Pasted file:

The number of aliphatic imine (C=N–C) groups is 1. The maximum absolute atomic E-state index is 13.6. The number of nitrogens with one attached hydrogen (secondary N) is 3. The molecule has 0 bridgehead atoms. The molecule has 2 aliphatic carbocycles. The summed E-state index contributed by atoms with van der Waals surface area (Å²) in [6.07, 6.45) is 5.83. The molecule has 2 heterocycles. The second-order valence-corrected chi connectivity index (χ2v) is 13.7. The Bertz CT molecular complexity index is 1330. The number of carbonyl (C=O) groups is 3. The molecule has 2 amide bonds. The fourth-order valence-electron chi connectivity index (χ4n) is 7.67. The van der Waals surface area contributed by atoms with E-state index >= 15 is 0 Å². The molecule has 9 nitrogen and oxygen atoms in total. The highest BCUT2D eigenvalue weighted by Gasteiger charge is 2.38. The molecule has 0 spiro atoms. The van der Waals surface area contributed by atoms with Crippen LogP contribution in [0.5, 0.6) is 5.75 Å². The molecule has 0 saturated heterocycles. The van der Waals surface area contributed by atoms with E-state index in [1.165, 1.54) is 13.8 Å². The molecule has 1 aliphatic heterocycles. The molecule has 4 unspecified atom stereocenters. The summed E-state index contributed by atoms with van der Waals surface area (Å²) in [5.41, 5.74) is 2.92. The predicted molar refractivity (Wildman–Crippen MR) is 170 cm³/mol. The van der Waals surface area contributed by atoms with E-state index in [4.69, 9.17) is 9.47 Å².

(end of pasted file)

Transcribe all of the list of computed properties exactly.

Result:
The number of aliphatic imine (C=N–C) groups is 1. The maximum absolute atomic E-state index is 13.6. The number of nitrogens with one attached hydrogen (secondary N) is 3. The molecule has 0 bridgehead atoms. The molecule has 2 aliphatic carbocycles. The summed E-state index contributed by atoms with van der Waals surface area (Å²) in [6.07, 6.45) is 5.83. The molecule has 2 heterocycles. The second-order valence-corrected chi connectivity index (χ2v) is 13.7. The Bertz CT molecular complexity index is 1330. The number of carbonyl (C=O) groups is 3. The molecule has 2 amide bonds. The fourth-order valence-electron chi connectivity index (χ4n) is 7.67. The van der Waals surface area contributed by atoms with E-state index >= 15 is 0 Å². The molecule has 9 nitrogen and oxygen atoms in total. The highest BCUT2D eigenvalue weighted by Gasteiger charge is 2.38. The molecule has 0 spiro atoms. The van der Waals surface area contributed by atoms with Crippen LogP contribution in [0.5, 0.6) is 5.75 Å². The molecule has 0 saturated heterocycles. The van der Waals surface area contributed by atoms with E-state index in [1.165, 1.54) is 13.8 Å². The molecule has 1 aliphatic heterocycles. The molecule has 4 unspecified atom stereocenters. The summed E-state index contributed by atoms with van der Waals surface area (Å²) in [5.41, 5.74) is 2.92. The predicted molar refractivity (Wildman–Crippen MR) is 170 cm³/mol. The van der Waals surface area contributed by atoms with E-state index in [4.69, 9.17) is 9.47 Å².